• Guy G. Gorman

Old Friends



This is somewhat less than half of my record collection.  (That doesn't include CDs, cassettes [Yes, cassettes], 45s, 78s [Yes, those too], or mp3s. It's hardly an exceptional collection size-wise, but it's significant enough that friends who recently helped me move ribbed me about not having discovered Spotify yet.


I've almost finally reorganized them and am loving getting reacquainted with my old friends.


LPs are "it" for me. I don't know what it is, but I just can't get excited about the other media.

Never could.


I never bought into what for me was an obvious scam when CDs were introduced in the mid 80s--a cheaper-to-produce format at a higher price.


Cassettes never sounded great (But I think high fidelity is overrated too). They are very convenient. I still spend many happy hours listening to them on my Walkman. (Yes, I have a REAL Walkman!)


78s are a highly underrated medium.  The electrically recorded ones from the 40s and 50s sound a lot better than you'd expect--even on a completely mechanical player. And oh, that glorious monophonic! 


45s for me are a novelty. Kinda fun.  Inconvenient.


Mp3s are just computer files, completely devoid of any romance or life.

 

I have great music on all these formats.


So what is it about LPs that stirs my soul?



Nostalgia is definitely a part.  I remember where and when I bought many of them: "Blank Generation" by Richard Hell and the Voidoids was in the cutout bin at Infinity Records, a converted movie theater, in Monroeville, PA.  I remember the excitement and anticipation when I first heard "London Calling" on the radio. "Just Rockin' & Rollin" by Ronnie Dawson was on display at Tower Records at Willow Lawn shopping center in Richmond, Virginia.  It piqued my curiosity and I later bought it at the stupendous Plan 9. 



I remember my state of mind when I was listening to many of them: I remember as a preschooler bouncing on the couch Saturday mornings with "Meet the Beatles," "Calypso" by Harry Belafonte,  and "Dance and Sing Mother Goose--Mother Goose with a Beatle Beat." I remember as a teenager in our basement family room pondering the meaning of life for hours while listening to "Who's Next," "Exile on Main Street," "Hendrix in the West" and "Road to Ruin" by the Ramones.  Sometimes I sat in the dark and stared into an orange, glowing fireplace.  I ALWAYS rocked in my chair.



It's more than that, though.  LP covers are famous as an art form.  One can buy huge coffee table books of album art.  Some covers are iconic: "Meet the Beatles," "Sgt. Pepper's," (The Beatles have a special place here), "The Freewheelin' Bob Dylan," "Led Zeppelin," "London Calling," I could go on and on.  Even mediocre LP covers are enjoyable. There is a special joy in flipping through albums in the record bins. How many of us have bought LP's for the art alone?  The medium is so compelling that Facebook pages are devoted to album cover art--good and bad!


For CDs, cassettes, or mp3s, I can think of one: "Nevermind" by Nirvana, which I think was released primarily as a CD.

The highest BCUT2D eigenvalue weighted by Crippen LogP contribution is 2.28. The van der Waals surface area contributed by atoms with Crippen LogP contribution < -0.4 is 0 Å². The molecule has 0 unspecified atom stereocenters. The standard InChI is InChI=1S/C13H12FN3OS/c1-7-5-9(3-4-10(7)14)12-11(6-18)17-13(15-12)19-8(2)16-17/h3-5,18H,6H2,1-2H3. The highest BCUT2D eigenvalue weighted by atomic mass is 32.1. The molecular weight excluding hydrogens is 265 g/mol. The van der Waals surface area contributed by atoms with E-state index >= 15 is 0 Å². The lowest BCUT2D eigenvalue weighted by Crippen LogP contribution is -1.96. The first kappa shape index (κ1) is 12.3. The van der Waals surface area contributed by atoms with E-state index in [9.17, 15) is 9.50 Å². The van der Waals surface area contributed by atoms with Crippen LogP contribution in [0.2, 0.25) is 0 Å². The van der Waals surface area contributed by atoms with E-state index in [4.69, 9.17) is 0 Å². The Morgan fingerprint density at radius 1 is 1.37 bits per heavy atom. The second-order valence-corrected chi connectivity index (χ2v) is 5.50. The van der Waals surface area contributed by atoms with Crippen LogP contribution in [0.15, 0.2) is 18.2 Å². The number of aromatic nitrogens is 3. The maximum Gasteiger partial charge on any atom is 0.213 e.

Liner notes (or back cover notes) were an art form too. The hoopla about "the big beat sound of that fantastic, phenomenal foursome,"  "We hope that this album gets you OUT OF your HEADS," or "It's the classic tale of most inspired performers" helped us appreciate the music just that much more.  The notes were considered so important that they were usually credited.


LP's are great for conveying straight information too.  Think songwriting credits on the label or inner sleeve, or back cover.  Much of my early musicological research was done by discovering songwriting credits on the label and then going out and buying albums by the songwriters. What LP lover, hasn't spent many an afternoon staring at a cover or inner sleeve deciphering cryptic lyrics, especially as a teen?


LP's sound pretty darned great.  The reason CDs sounded so good to us when they first came out is that the music was recorded on more modern equipment.  The LP's of today are recorded digitally and are just as phonically impressive.  But what about scratches and surfaces noise?  They add a pleasure of their own. My girlfriend and I were listening to Schubert recently over dinner.  We agreed that the pops and scratches actually enhanced our experience, transporting us to a bygone era.


In fact I appreciate LP's more because they are fragile.  It makes them more precious and special.  The whole process of listening to an LP is like a sacred ritual. They must be handled carefully, especially the old ones that shatter easily.  If you're a little more serious, about them you make sure not to touch the edges. Those of us who are verging on fanatic even clean them every time we listen.  You even need to have a special place for the player.  Often you have to be careful about not stepping too hard in the vicinity of the turntable.


Some of my LP's have been with me as long as I can remember.  Some predate my appearance here and pass on wisdom and beauty from earlier times.  Some are newer acquaintances who keep me "up to date."  They've cheered me up in good times and bad.  I've learned from them.  As with any friendship, they must be treated with care.


Oh, the joy of spending time with old friends! 








0 views
© 2018 Guy G. Gorman
This site was designed with the
.com
website builder. Create your website today.
Start Now